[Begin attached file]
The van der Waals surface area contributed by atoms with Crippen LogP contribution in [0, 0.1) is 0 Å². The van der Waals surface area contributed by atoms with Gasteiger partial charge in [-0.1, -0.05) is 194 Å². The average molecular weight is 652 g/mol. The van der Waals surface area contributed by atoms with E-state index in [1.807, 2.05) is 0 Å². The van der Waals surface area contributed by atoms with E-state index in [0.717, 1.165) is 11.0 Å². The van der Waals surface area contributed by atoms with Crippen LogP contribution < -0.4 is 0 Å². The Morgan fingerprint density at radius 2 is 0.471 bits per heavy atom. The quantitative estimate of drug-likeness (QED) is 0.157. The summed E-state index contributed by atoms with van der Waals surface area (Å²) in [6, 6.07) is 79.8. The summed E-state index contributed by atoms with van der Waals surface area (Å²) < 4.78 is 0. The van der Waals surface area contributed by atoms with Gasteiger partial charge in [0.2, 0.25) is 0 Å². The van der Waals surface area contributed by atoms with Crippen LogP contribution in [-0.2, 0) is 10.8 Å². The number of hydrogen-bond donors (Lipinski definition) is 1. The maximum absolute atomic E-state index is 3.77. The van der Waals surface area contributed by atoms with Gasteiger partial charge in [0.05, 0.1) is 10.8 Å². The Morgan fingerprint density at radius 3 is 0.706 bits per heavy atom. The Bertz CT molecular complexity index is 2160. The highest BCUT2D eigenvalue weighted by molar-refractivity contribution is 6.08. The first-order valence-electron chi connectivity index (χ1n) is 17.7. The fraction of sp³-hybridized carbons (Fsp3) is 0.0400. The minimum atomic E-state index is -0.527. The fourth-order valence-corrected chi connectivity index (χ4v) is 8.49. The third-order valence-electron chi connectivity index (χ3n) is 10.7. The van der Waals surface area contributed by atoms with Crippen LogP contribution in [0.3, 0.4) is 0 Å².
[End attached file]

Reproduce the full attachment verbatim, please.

The van der Waals surface area contributed by atoms with Crippen LogP contribution in [0, 0.1) is 0 Å². The van der Waals surface area contributed by atoms with Gasteiger partial charge in [-0.1, -0.05) is 194 Å². The average molecular weight is 652 g/mol. The van der Waals surface area contributed by atoms with E-state index in [1.807, 2.05) is 0 Å². The van der Waals surface area contributed by atoms with E-state index in [0.717, 1.165) is 11.0 Å². The van der Waals surface area contributed by atoms with Crippen LogP contribution < -0.4 is 0 Å². The Morgan fingerprint density at radius 2 is 0.471 bits per heavy atom. The quantitative estimate of drug-likeness (QED) is 0.157. The summed E-state index contributed by atoms with van der Waals surface area (Å²) in [6, 6.07) is 79.8. The summed E-state index contributed by atoms with van der Waals surface area (Å²) < 4.78 is 0. The van der Waals surface area contributed by atoms with Gasteiger partial charge in [0.2, 0.25) is 0 Å². The van der Waals surface area contributed by atoms with Crippen LogP contribution in [-0.2, 0) is 10.8 Å². The number of hydrogen-bond donors (Lipinski definition) is 1. The maximum absolute atomic E-state index is 3.77. The van der Waals surface area contributed by atoms with Gasteiger partial charge in [0.05, 0.1) is 10.8 Å². The Morgan fingerprint density at radius 3 is 0.706 bits per heavy atom. The Bertz CT molecular complexity index is 2160. The highest BCUT2D eigenvalue weighted by molar-refractivity contribution is 6.08. The first-order valence-electron chi connectivity index (χ1n) is 17.7. The fraction of sp³-hybridized carbons (Fsp3) is 0.0400. The minimum atomic E-state index is -0.527. The fourth-order valence-corrected chi connectivity index (χ4v) is 8.49. The third-order valence-electron chi connectivity index (χ3n) is 10.7. The van der Waals surface area contributed by atoms with Crippen LogP contribution in [0.3, 0.4) is 0 Å².